One of the biggest parenting “simple swaps” you can make is to replace emotional dismissal with validation. As a strategy, it can help you quickly resolve conflict and lessen emotional outbursts. As a core principle, it protects your child’s psychological health.
…when we tell a child that he doesn’t feel what he is feeling, we strip him of his natural protection. Not only that. We confuse him, disorient him, desensitize him. – Liberated Parents, Liberated Children
That’s right, validation is critical. Not just for children, but for all human beings. Consider yourself in this regard. Do you enjoy spilling your emotions to someone only to have them downplay your experiences and question how you’re feeling? Of course not. So give your child the same respect and empathy.
Agree? Nice. Let’s move on.
So when most parents make this simple swap, it comes off as quite amateur. It can be uncomfortable at first and it takes practice to master. When it comes to validation, amateur validation seems empty and doesn’t quite do the trick.
Don’t get me wrong, making any change in this direction is a great thing. All I’m saying is that you can easily do better.
Let’s go over an example that came up in the Reboot Your Kids support group:
I need some insight… We are new to authentic parenting! Our oldest daughter is 4.5. She goes to her biological father’s house once a week in the afternoons and every other weekend. When we pick her up from him she always throws a huge tantrum. Kicking, screaming, the whole 9 yards. How should we handle the situation? She has also thrown this fit in other situations when she doesn’t get her way but it is less often. Any advice is appreciated.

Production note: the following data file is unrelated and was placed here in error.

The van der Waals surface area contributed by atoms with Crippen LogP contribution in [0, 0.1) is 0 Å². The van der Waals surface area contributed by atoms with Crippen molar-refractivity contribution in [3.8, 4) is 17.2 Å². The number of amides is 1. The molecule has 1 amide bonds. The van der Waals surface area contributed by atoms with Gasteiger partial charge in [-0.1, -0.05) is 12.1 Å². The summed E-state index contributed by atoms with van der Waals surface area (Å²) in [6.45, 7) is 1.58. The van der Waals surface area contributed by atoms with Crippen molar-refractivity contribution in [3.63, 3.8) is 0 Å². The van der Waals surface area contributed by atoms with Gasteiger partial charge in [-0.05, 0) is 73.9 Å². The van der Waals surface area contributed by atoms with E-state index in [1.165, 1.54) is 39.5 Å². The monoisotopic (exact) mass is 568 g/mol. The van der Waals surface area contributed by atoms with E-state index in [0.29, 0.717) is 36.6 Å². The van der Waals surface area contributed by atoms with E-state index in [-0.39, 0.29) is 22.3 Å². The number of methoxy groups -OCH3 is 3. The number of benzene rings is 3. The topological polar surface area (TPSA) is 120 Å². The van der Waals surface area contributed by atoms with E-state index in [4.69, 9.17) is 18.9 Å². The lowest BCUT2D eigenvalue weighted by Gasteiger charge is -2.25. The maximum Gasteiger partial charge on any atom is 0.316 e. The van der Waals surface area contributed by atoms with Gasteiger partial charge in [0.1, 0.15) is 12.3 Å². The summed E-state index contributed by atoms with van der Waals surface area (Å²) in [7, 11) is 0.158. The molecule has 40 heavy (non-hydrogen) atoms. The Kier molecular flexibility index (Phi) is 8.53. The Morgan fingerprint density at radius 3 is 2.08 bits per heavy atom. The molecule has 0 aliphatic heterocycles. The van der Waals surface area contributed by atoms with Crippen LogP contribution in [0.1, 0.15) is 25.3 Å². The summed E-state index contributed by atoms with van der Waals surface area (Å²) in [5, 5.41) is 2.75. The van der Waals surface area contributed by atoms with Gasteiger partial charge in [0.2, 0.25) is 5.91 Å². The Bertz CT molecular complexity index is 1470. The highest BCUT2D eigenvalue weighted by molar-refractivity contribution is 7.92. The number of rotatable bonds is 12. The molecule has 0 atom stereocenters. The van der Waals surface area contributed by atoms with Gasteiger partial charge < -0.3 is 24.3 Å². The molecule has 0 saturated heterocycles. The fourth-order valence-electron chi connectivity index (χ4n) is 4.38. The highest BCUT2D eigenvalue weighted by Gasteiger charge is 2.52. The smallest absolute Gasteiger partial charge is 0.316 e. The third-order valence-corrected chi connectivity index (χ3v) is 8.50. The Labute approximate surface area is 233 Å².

If we look at this situation from outside the “inner circle” of the parents view, it’s clear that the daughter’s strong emotions are 100% legitimate. She doesn’t get to see her father often and she has big feelings about that. There are no solutions to this challenging situation. Validation is all we can (and must) offer.
But amateur validation probably won’t do the trick here. If the child doesn’t feel deeply connected with and validated to the core, there won’t be much relief.
Being validated by someone who is experienced and deeply empathetic leads to feeling connected, understood, and valued. Being validated by someone who is inexperienced feels disconnected—like a robot is talking to you. Or someone who doesn’t really care.
Amateur validation: “That’s really hard.”
Yeah, you’re damn right it’s hard. That’s all you have to offer? I’m bleeding out of my heart over here and that’s what you’re going to muster? That’s the extent of your effort?
That’s what the person who desperately needs validation is feeling.
“You feel sad about having to leave your dads?”
“Yeah that’s very hard. You don’t get to see him often.”
“What’s your favorite part of seeing him?”
“You probably wish you could see him more often?”
“Yeah, I understand. That’s really tough.”
“Do you want to write him a letter we can send him? I can help you.”
“It’s hard having parents who are not together/it’s hard having to go back and forth between my house and dads, isn’t it?”
That’s some serious validation. For the person who is hurting, this level of validation shows true connection and empathy. They can feel that you’re working hard to put yourself in their shoes and understand what they’re going through.
And in this type of situation, the last two lines are the icing on the cake. They acknowledge that mom has a hand in this challenge we’re facing here and by saying these lines she’s taking responsibility. That’s crazy powerful, especially to a child (it’s expected when it’s another adult, by the way).
Asking to help write a letter says, “Hey, I may not be on the same page with your dad, but I’m setting that aside because I know it’s important to you and your well-being is more important than how I feel about your dad.
Also, using questions in your validation gives your child prompts for communicating their feelings. This helps them get their emotions out instead of stuffing them down. For very young children, you can even throw in questions about specific emotions: “Do you feel sad? Or angry? Or frustrated?” This significantly increases their emotional intelligence.
Next time you come across a situation that requires validation, see if you can step your game up. And keep an eye out for the results 🙂